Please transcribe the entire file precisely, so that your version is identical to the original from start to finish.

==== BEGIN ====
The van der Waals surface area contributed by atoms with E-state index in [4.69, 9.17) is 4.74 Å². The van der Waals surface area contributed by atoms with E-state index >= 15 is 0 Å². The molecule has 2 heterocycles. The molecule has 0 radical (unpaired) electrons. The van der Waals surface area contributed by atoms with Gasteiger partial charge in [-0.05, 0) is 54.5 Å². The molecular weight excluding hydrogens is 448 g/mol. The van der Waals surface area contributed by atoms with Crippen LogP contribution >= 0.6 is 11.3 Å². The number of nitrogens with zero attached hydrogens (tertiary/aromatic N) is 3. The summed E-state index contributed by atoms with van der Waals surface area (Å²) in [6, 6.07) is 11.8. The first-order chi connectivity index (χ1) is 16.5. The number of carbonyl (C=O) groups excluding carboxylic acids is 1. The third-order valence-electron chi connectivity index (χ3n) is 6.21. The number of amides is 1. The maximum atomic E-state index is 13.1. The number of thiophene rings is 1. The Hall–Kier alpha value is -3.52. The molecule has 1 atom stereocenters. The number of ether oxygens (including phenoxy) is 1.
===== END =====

The van der Waals surface area contributed by atoms with E-state index in [4.69, 9.17) is 4.74 Å². The van der Waals surface area contributed by atoms with E-state index >= 15 is 0 Å². The molecule has 2 heterocycles. The molecule has 0 radical (unpaired) electrons. The van der Waals surface area contributed by atoms with Gasteiger partial charge in [-0.05, 0) is 54.5 Å². The molecular weight excluding hydrogens is 448 g/mol. The van der Waals surface area contributed by atoms with Crippen LogP contribution >= 0.6 is 11.3 Å². The number of nitrogens with zero attached hydrogens (tertiary/aromatic N) is 3. The summed E-state index contributed by atoms with van der Waals surface area (Å²) in [6, 6.07) is 11.8. The first-order chi connectivity index (χ1) is 16.5. The number of carbonyl (C=O) groups excluding carboxylic acids is 1. The third-order valence-electron chi connectivity index (χ3n) is 6.21. The number of amides is 1. The maximum atomic E-state index is 13.1. The number of thiophene rings is 1. The Hall–Kier alpha value is -3.52. The molecule has 1 atom stereocenters. The number of ether oxygens (including phenoxy) is 1.